This review was written for the festival screening of "Slipstream."
PARK CITY -- Introducing "Slipstream" at its first screening at Sundance, writer, director, star and composer Anthony Hopkins said of his film, "I did it as a creative joke." That's not a bad description of this playful melange of surreal imagery, Hollywood in-jokes, random archival footage and a space and time jumble.
Hopkins, the Academy Award-winning actor who has directed two feature-length pieces before, doesn't have the experience or, in all probability, the desire to create a truly masterful work of surrealism. He just wants to have fun. It's a bloody joke, mate, so don't get your snobbish knickers in a twist, you can almost hear him say.
Taken that way, "Slipstream" is amusing cinematic buffoonery by a man poking fun at movie conventions and the movie business itself. If you look deeper, you'll find only shallow. The audiences for this are those who will turn out to watch Anthony Hopkins pretending to be an experimental filmmaker. Which is not a large audience for a movie that reportedly cost nearly $10 million. What did he spend it on?
Perhaps on people, as the talent behind and in front of the camera is impressive. Press notes brag that cast and crew have accumulated over 70 major awards and over 200 nominations altogether. But you assume these people turned out because Tony flattered them with a personal plea, not for the payday.
At that, they did have hard work, as much of the film takes place in California's Mojave Desert during killer heat on a decaying film set built 25 years ago for a Dennis Hopper movie.
The movie takes place in the mind of a screenwriter (Hopkins) of a murder mystery that has apparently fallen apart during production. The director (Gavin Grazer) and star (Christian Slater) have lost their marbles, so he is rushed to the set for rewrites. Only the characters in his script begin to appear in his life ... or perhaps he is appearing in his own script.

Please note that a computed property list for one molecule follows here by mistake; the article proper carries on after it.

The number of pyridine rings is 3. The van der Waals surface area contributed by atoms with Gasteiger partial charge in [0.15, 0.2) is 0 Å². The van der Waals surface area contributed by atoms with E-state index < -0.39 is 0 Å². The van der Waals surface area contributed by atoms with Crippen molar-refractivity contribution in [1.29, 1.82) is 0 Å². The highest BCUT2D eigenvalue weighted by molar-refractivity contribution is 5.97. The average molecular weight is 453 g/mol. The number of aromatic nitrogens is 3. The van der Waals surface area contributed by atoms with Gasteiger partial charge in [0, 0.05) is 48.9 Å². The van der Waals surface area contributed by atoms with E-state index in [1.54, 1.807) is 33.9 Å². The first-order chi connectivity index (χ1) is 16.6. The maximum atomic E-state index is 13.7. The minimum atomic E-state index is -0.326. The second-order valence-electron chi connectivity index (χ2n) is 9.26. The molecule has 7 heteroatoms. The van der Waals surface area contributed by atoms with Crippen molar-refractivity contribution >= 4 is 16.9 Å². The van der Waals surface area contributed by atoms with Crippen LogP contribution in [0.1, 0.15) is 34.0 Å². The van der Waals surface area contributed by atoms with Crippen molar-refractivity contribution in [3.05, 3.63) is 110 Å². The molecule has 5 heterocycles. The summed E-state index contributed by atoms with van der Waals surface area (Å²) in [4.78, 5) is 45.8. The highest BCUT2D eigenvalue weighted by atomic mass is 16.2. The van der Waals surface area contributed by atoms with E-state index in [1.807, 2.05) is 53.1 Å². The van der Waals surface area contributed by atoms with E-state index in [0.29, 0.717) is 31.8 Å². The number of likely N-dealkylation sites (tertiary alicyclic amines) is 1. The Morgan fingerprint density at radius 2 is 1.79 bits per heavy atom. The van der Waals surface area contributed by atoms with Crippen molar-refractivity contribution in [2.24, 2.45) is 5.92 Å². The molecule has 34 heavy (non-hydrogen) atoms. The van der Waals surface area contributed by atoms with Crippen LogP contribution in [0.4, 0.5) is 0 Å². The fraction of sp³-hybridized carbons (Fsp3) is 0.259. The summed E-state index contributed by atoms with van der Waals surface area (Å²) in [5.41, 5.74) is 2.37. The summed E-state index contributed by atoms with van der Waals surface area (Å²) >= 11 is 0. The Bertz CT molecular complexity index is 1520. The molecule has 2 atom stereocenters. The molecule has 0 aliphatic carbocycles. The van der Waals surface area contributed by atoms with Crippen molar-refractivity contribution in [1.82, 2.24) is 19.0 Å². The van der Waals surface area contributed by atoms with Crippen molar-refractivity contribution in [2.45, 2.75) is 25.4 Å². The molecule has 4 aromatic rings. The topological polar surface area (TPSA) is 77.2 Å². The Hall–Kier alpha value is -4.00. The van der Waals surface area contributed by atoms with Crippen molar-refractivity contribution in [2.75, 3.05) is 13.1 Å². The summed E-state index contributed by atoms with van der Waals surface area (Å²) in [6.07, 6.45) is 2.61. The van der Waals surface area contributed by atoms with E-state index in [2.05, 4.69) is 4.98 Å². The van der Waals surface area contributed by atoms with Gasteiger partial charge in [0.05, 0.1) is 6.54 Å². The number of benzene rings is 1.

This does produce a few funny bits, such as when Michael Clark Duncan appears before him with a bullet hole in his head to demand to know why his character was killed off earlier than he was scheduled to die according to the shooting script. Or when the film's producer (John Turturro) somehow appears in the hard drive of the writer's computer and through the monitor watches his writer snooze.
As Hopkins flutters back and forth in time and space, it's as if he is searching among the various alternative unrealities to see which he likes best. For the most part, the movie follows a dream-like logic where people, objects and events connect in a haphazard pattern. Scenes repeat themselves. A car changes colors in mid-scene. Veteran actor Kevin McCarthy turns up when someone mentions his most famous film, "Invasion of the Body Snatchers." Then there are nonsensical intrusions -- random shots of Hitler, Nixon and FDR.
The ending is a letdown only if you've taken any of the film seriously. Indeed most viewers will beat Hopkins to the punch by anticipating the film's rather prosaic "explanation."
Technical credits are outstanding as cinematographer Dante Spinoti, editor Michael R. Miller and costume designer Julie Weiss seem to enjoy following Sir Anthony's lead into this wonderland of nonsense.
Screenwriter-director-music: Anthony Hopkins
Producers: Stella Arroyave, Robert Katz
Director of photography: Dante Spinotti
Production designer: Ismael Cardenas
Costume designer: Julie Weiss
Editor: Michael R. Miller
Felix Bonhoffer: Anthony Hopkins
Harvey Brickman: John Turturro
Ray/Matt Dobbs: Christian Slater
Gina: Stella Arroyave
Barbara: Camryn Manheim
Tracy/ nurse: Lisa Pepper
Gavin/ambulance driver: Gavin Grazer
Big Mickey: Michael Lerner
Betty: Fionnula Flanagan
Running time -- 110 minutes
No MPAA rating